The hardest programming model I had to deal with was one where the processor only had content-addressable memory. In other words, you couldn't refer to memory addresses (not even as variable names) but only by the data they contained. I don't think I ever fully understood what I was doing, even though I managed to get some programs to run!

13. Originally Posted by Strange
Originally Posted by mmatt9876
Some popular programming languages that I have heard of that support functional programming or are entirely functional in nature include PHP, Python, JavaScript, Haskell, and Elixir.
Although many languages support functional programming, as one way of using them, I would suggest using a language like Haskell or F# that is specifically designed for it - otherwise it is too easy to just fall back on the programming style you are familiar with.

BTW if you are interested in alternative models of programming, you might want to look into some others. For example, a declarative language consists of a series of statements about relationships rather than operations to be performed sequentially. So if you write something like:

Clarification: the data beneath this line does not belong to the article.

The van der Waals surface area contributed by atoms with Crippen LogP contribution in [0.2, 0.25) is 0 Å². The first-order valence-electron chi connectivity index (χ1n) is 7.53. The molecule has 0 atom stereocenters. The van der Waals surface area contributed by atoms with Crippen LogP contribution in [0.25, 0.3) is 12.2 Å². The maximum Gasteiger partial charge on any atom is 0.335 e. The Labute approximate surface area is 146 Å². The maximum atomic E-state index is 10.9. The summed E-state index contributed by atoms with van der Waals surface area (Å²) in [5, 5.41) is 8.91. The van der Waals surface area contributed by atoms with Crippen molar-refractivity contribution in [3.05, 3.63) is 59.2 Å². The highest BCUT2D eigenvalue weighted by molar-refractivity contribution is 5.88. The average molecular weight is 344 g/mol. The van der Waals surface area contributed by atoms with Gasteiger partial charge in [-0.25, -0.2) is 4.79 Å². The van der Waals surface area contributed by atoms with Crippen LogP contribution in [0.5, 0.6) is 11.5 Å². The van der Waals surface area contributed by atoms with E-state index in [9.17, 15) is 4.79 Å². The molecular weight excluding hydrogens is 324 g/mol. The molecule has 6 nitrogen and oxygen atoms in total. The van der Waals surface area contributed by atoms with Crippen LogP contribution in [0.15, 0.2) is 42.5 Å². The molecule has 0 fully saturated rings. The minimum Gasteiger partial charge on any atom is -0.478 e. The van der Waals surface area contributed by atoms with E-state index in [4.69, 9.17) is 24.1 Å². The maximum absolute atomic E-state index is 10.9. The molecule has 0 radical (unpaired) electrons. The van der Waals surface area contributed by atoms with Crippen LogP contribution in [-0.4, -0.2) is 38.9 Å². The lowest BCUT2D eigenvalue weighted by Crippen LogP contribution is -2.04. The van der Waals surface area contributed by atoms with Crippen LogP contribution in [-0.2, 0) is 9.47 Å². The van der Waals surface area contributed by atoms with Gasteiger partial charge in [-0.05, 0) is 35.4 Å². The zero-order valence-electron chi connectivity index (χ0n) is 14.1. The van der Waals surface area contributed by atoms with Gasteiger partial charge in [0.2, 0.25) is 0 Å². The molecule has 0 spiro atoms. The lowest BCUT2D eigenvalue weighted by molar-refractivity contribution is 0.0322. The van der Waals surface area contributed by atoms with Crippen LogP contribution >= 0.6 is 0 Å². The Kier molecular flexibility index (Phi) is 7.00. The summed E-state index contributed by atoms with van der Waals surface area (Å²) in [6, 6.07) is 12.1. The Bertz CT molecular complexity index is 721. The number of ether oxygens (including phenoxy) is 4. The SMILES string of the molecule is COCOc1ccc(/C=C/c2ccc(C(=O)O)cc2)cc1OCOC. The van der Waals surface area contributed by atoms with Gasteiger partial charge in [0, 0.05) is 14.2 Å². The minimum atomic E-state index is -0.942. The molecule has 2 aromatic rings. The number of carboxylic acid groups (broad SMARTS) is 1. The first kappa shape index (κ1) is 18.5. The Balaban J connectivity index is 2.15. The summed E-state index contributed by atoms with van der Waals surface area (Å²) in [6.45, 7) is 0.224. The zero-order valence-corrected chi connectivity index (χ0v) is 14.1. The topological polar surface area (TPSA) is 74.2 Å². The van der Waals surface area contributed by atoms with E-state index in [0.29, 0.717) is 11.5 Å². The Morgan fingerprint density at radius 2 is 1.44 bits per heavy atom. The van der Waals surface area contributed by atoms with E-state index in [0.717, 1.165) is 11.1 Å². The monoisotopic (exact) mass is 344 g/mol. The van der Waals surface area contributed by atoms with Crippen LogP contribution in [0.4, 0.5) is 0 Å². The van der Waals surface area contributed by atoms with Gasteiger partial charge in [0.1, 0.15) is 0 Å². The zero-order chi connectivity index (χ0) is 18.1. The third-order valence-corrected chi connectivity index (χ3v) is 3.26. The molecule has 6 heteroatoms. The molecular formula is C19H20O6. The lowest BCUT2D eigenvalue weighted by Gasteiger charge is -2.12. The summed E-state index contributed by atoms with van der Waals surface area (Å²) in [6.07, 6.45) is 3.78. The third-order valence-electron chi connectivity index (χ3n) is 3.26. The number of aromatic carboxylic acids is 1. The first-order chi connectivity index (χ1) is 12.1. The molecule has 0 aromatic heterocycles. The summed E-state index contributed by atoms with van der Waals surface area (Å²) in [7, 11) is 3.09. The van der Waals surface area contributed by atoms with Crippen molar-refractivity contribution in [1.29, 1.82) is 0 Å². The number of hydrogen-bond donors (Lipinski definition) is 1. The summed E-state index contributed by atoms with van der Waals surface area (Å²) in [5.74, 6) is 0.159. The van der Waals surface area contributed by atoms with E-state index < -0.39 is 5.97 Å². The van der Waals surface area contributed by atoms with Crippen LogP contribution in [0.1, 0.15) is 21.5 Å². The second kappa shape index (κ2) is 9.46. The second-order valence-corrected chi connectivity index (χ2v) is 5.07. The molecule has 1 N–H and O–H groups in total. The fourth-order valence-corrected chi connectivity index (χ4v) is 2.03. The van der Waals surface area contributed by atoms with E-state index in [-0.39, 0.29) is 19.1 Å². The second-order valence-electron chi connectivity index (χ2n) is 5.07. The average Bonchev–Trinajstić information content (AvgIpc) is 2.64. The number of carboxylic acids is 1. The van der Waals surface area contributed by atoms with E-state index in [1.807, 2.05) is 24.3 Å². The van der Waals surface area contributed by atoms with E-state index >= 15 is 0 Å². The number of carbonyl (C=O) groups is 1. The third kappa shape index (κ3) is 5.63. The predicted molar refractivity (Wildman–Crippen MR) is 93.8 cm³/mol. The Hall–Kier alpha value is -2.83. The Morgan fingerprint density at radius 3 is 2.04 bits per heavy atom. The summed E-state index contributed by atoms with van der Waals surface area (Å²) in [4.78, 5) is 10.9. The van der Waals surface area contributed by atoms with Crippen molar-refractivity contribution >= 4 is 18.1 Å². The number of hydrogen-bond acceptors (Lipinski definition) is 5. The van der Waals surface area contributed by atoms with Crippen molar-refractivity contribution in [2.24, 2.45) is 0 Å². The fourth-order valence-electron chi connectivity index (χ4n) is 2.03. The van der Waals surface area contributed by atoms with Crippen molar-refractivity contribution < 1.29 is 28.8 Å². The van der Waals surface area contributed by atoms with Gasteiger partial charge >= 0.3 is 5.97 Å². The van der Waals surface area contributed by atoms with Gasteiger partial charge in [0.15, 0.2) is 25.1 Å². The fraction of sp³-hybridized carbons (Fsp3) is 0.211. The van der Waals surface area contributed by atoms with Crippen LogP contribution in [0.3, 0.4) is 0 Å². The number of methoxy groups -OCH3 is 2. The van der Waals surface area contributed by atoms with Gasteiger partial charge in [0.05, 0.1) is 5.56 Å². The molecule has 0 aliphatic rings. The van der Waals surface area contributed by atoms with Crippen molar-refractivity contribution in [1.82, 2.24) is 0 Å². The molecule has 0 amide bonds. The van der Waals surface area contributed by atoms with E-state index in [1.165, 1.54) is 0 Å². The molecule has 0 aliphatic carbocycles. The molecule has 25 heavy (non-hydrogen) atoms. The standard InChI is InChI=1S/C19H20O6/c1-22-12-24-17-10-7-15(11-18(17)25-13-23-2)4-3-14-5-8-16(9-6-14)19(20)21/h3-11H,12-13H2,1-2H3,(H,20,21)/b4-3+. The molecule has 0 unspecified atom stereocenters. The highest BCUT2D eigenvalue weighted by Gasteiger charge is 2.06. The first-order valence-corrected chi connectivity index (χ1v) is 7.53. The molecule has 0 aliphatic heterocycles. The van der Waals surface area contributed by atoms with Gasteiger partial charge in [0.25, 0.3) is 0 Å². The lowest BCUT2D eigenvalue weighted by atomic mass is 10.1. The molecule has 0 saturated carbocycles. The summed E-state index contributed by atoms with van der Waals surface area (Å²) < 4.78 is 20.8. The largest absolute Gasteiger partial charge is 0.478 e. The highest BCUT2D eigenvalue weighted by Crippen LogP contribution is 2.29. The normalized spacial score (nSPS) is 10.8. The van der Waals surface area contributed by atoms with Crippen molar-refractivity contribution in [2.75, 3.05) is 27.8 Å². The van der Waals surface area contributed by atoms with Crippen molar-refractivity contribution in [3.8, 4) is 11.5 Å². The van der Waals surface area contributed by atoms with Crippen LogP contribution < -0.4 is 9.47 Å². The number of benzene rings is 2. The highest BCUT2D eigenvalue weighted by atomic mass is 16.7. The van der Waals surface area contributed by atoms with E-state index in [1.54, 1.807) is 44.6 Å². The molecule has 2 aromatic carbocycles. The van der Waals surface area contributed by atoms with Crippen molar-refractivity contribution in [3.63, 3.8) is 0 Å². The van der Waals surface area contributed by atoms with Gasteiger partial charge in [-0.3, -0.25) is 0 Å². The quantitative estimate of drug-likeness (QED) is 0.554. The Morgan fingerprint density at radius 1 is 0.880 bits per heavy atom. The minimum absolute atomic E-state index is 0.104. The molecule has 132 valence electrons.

x = y +1
it doesn't mean calculate the value of x now, based on the current value of y. It means, the value of x is always 1 more than y. So, whenever the program ever causes y to change, then the value of x will be updated automatically. You don't state the order in when things are evaluated, the compiler and run time system does that. I think these are (or were) widely used in AI.

The hardest programming model I had to deal with was one where the processor only had content-addressable memory. In other words, you couldn't refer to memory addresses (not even as variable names) but only by the data they contained. I don't think I ever fully understood what I was doing, even though I managed to get some programs to run!
Thanks. If I decide I want to learn about functional programming I will look into learning Haskell or F#. Declarative languages sound interesting.

14. Can anybody recommend any good websites, apps, or books for learning about functional programming?